Newscasters and pundits keep talking about the dilemma the Democrats are facing in legislatively opposing President Bush's troop surge. But this is hardly anything new. The Democrats have never had any answers on Iraq or the larger war on terror. It's just that now, they're going to have a harder time avoiding that fact.
We all know what the Democrats oppose in the war, but after all this time, do we know what they are for?
They are against the war in Iraq, and they are opposed to most of the tools the administration has used to prosecute the war on terror. They are against much of the Patriot Act, the NSA domestic surveillance program, the trial of enemy combatants in military tribunals, tough interrogation techniques, Gitmo and Bush's harsh language against the "evildoers."
They are against "unilateralism" when they mistakenly think Bush has employed it (in the build-up to the Iraq attack) and against multilateralism when Bush is obviously employing it (Iraq and North Korea).
But what would they do to combat terrorism? What would they have done to prevent Saddam Hussein from using or selling to terrorists WMD we all thought he had? What would they have done to enforce compliance with his post-war treaties and U.N. resolutions? What would they have done had they been in power on Sept. 11 against Al Qaeda and/or the Taliban other than demanding due process and strict proof tying them to the attacks?
Their "Bush lied" mantra gave them cover through the November elections, but their acquisition of congressional control resulted in pressure to come up with a plan of their own. If their response has been any indication of how they would manage the war should they win the White House, we just need to pray harder that they don't.
They didn't dare push through a resolution cutting off funding for the troops. The loftiest aspiration they had was to achieve the Pyrrhic victory of passing a resolution in both houses of Congress condemning the troop surge in Iraq. But they couldn't even pull that off.Though Sen. Schumer threatened that Democrats would propose "resolution after resolution, amendment after amendment" until the troops are withdrawn from Iraq, his party can't decide whether it should rescind the Iraq war resolution, tie the president's hands by imposing stifling readiness restrictions on our troops a la "Slow-bleed Murtha," demand inflexible benchmarks and dates certain for withdrawal or propose something else to demonstrate their "support" for the troops.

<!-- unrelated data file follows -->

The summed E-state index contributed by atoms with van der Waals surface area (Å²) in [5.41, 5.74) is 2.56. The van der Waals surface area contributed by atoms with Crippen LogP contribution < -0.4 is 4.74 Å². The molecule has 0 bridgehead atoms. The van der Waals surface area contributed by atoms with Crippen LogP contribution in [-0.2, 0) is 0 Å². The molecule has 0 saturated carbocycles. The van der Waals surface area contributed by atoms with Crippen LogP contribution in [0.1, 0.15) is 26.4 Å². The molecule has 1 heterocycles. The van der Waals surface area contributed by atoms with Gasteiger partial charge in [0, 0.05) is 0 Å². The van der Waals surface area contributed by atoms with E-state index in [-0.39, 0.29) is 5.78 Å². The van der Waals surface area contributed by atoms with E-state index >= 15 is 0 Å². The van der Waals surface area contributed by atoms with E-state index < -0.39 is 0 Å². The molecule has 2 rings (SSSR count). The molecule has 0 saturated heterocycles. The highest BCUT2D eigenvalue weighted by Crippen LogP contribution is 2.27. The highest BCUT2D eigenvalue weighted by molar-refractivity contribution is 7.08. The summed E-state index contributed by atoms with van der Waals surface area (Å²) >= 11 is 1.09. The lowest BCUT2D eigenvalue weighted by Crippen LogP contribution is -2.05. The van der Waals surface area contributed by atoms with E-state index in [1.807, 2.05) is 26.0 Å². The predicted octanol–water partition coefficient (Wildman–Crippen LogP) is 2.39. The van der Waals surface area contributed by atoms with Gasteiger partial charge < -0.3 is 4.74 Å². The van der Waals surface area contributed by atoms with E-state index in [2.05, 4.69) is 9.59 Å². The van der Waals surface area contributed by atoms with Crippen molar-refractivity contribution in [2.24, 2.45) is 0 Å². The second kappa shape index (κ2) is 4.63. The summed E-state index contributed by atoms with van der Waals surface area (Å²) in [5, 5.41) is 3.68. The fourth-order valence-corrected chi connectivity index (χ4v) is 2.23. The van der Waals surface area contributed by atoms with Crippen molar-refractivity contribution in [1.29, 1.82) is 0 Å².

Will they be able to tie some oppressive rider to the president's upcoming military budget request, or will their extra-constitutional scheme to usurp executive powers to micromanage the war even alienate the moderate wing of their party?
The Democrats aren't refusing to offer a plan on Iraq just because of their inability to reach an intra-party consensus, but also because they don't have any answers with the long view in mind.
They can continue to obfuscate with their claims that we weren't justified in attacking Iraq and that we're not competently prosecuting the war. But they have no suggestions as to how we could better prosecute it. Their answer is only to leave, as fast as we can.
But even here, after all their tough talk, their legislative proposals don't quite match their rhetoric. They portray their support for benchmarks as responsible policy. But their promise to withdraw our troops even if these arbitrary timetables aren't met -- any negative consequences to our national interest be damned -- prove their utter lack of seriousness on the war.
Try as they might to avoid dealing with the inevitability of these consequences, reality is beginning to hit them squarely in the face. No matter how unpopular the war, Democrats can only survive so long without bellying up to the bar of policy responsibility.
Though they skated through the last election on negative energy alone, without offering any plan, capturing the presidency by stealth should be a much tougher assignment.
If the impending legislative battles don't flush out the bankruptcy of the Democrats' policy on the war, perhaps the primary contest will. They can run (and cut and run) only so long, but in the end they can't hide from their morally indefensible (absence of a) position on the war.